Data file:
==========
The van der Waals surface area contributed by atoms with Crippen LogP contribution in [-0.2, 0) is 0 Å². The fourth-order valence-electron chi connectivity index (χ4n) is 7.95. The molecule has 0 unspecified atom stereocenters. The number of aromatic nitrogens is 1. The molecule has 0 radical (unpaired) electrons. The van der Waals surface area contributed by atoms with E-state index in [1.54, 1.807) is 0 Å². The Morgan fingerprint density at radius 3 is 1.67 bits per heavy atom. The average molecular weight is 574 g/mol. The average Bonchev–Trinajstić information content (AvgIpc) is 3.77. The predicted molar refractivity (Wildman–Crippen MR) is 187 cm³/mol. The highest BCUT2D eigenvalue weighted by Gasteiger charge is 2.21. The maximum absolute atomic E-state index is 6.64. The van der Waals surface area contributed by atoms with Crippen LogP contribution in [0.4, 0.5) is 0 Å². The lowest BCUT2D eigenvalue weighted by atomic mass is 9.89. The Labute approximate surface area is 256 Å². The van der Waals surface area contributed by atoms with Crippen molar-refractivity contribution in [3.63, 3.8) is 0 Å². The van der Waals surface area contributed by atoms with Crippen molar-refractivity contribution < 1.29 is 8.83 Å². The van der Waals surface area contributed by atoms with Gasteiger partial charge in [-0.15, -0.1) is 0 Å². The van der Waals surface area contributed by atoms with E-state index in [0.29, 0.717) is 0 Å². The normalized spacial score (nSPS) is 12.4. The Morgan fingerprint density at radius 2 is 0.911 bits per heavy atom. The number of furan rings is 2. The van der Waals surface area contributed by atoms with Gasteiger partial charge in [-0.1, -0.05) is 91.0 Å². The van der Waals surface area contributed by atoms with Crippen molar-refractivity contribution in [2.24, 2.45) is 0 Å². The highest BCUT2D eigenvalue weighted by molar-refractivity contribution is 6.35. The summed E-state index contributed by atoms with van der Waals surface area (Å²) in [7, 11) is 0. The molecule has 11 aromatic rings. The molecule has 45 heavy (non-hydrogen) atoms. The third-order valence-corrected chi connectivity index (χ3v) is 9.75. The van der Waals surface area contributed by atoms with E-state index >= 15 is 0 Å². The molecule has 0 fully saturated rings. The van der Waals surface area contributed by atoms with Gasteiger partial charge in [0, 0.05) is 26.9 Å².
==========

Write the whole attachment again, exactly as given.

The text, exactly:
The van der Waals surface area contributed by atoms with Crippen LogP contribution in [-0.2, 0) is 0 Å². The fourth-order valence-electron chi connectivity index (χ4n) is 7.95. The molecule has 0 unspecified atom stereocenters. The number of aromatic nitrogens is 1. The molecule has 0 radical (unpaired) electrons. The van der Waals surface area contributed by atoms with E-state index in [1.54, 1.807) is 0 Å². The Morgan fingerprint density at radius 3 is 1.67 bits per heavy atom. The average molecular weight is 574 g/mol. The average Bonchev–Trinajstić information content (AvgIpc) is 3.77. The predicted molar refractivity (Wildman–Crippen MR) is 187 cm³/mol. The highest BCUT2D eigenvalue weighted by Gasteiger charge is 2.21. The maximum absolute atomic E-state index is 6.64. The van der Waals surface area contributed by atoms with Crippen LogP contribution in [0.4, 0.5) is 0 Å². The lowest BCUT2D eigenvalue weighted by atomic mass is 9.89. The Labute approximate surface area is 256 Å². The van der Waals surface area contributed by atoms with Crippen molar-refractivity contribution in [3.63, 3.8) is 0 Å². The van der Waals surface area contributed by atoms with Crippen molar-refractivity contribution < 1.29 is 8.83 Å². The van der Waals surface area contributed by atoms with Gasteiger partial charge in [-0.15, -0.1) is 0 Å². The van der Waals surface area contributed by atoms with E-state index in [0.29, 0.717) is 0 Å². The normalized spacial score (nSPS) is 12.4. The Morgan fingerprint density at radius 2 is 0.911 bits per heavy atom. The number of furan rings is 2. The van der Waals surface area contributed by atoms with Gasteiger partial charge in [-0.1, -0.05) is 91.0 Å². The van der Waals surface area contributed by atoms with Crippen molar-refractivity contribution in [2.24, 2.45) is 0 Å². The highest BCUT2D eigenvalue weighted by molar-refractivity contribution is 6.35. The summed E-state index contributed by atoms with van der Waals surface area (Å²) in [7, 11) is 0. The molecule has 11 aromatic rings. The molecule has 45 heavy (non-hydrogen) atoms. The third-order valence-corrected chi connectivity index (χ3v) is 9.75. The van der Waals surface area contributed by atoms with E-state index >= 15 is 0 Å². The molecule has 0 fully saturated rings. The van der Waals surface area contributed by atoms with Gasteiger partial charge in [0, 0.05) is 26.9 Å².